By Blessings Pityt Kanache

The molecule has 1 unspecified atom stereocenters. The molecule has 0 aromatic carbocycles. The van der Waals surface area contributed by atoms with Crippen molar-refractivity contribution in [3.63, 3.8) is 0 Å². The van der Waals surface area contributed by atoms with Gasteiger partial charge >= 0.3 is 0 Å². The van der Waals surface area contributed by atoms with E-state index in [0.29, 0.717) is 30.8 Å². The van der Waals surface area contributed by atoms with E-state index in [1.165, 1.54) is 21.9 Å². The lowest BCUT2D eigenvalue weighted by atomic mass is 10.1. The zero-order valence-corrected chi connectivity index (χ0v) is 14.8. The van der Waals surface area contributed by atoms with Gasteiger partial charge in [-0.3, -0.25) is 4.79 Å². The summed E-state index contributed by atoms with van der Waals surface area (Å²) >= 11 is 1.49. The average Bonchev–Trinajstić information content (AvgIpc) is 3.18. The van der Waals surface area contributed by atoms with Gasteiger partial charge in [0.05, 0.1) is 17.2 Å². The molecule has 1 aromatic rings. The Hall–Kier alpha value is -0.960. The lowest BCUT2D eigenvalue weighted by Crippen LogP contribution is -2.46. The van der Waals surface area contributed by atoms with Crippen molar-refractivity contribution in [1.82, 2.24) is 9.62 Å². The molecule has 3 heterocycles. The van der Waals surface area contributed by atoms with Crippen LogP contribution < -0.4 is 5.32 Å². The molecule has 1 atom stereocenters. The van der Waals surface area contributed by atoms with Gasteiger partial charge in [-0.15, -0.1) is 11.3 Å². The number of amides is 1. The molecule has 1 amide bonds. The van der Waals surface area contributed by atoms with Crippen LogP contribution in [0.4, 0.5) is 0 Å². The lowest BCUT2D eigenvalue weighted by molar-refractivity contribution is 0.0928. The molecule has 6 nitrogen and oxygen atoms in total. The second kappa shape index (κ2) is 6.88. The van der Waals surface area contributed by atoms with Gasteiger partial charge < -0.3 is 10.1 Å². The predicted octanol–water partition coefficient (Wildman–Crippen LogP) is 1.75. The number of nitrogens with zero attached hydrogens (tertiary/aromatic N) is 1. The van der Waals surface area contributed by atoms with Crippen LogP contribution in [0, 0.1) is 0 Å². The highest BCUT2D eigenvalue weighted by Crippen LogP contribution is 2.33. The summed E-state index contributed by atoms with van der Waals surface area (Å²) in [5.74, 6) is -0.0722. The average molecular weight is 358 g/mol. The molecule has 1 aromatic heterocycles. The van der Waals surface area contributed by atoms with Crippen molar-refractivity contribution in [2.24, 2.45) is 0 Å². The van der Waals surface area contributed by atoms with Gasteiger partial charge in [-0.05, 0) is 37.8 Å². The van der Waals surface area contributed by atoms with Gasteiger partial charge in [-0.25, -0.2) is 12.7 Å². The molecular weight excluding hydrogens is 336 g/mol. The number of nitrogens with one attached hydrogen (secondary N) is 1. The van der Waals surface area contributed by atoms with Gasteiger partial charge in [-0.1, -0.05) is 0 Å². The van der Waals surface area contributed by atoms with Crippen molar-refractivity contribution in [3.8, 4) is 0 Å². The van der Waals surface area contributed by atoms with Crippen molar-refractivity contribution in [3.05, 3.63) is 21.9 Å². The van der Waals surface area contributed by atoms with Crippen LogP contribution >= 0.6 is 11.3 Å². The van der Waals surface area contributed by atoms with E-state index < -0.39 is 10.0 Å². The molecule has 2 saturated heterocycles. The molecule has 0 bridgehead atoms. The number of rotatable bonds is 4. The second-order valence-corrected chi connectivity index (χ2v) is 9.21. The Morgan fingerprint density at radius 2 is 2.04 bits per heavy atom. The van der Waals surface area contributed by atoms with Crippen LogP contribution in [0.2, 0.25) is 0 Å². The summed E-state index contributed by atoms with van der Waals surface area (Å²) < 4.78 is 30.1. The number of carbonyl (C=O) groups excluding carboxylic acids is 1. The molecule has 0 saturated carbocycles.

Malawi is one of the countries in the southern part of Africa, hit hard by the effects of climate change. Each year, the country is either hit by floods or dry spells, and sometimes both. For the past three years, rainfall pattern has completely changed. Farmers plant maize the staple food, after 1st December, contrary to what used to happened in the past when people were planting maize and other crops such as maize, beans and pigeon peas by 31st October. According to the government of Malawi, over 6 million people out of the 17 million population, require urgent food assistance in the 2016-2017 growing season. However, the recent assessment by the Malawi Vulnerability Assessment Committee, the figures for those in need of food aid will keep increasing. But what is the future like? According to a survey journalists under the Blantyre Press Club, a grouping of journalists in the southern region of Malawi conducted in 19 districts of the 28 districts of the country, more people are willing to venture into irrigation taking advantage of the Lake Malawi the country has, and the Shire river which covers almost all the districts in the southern region. This complement government's initiative of national tree planting seasons as some of the important means of mitigating the impacts of climate change in Malawi.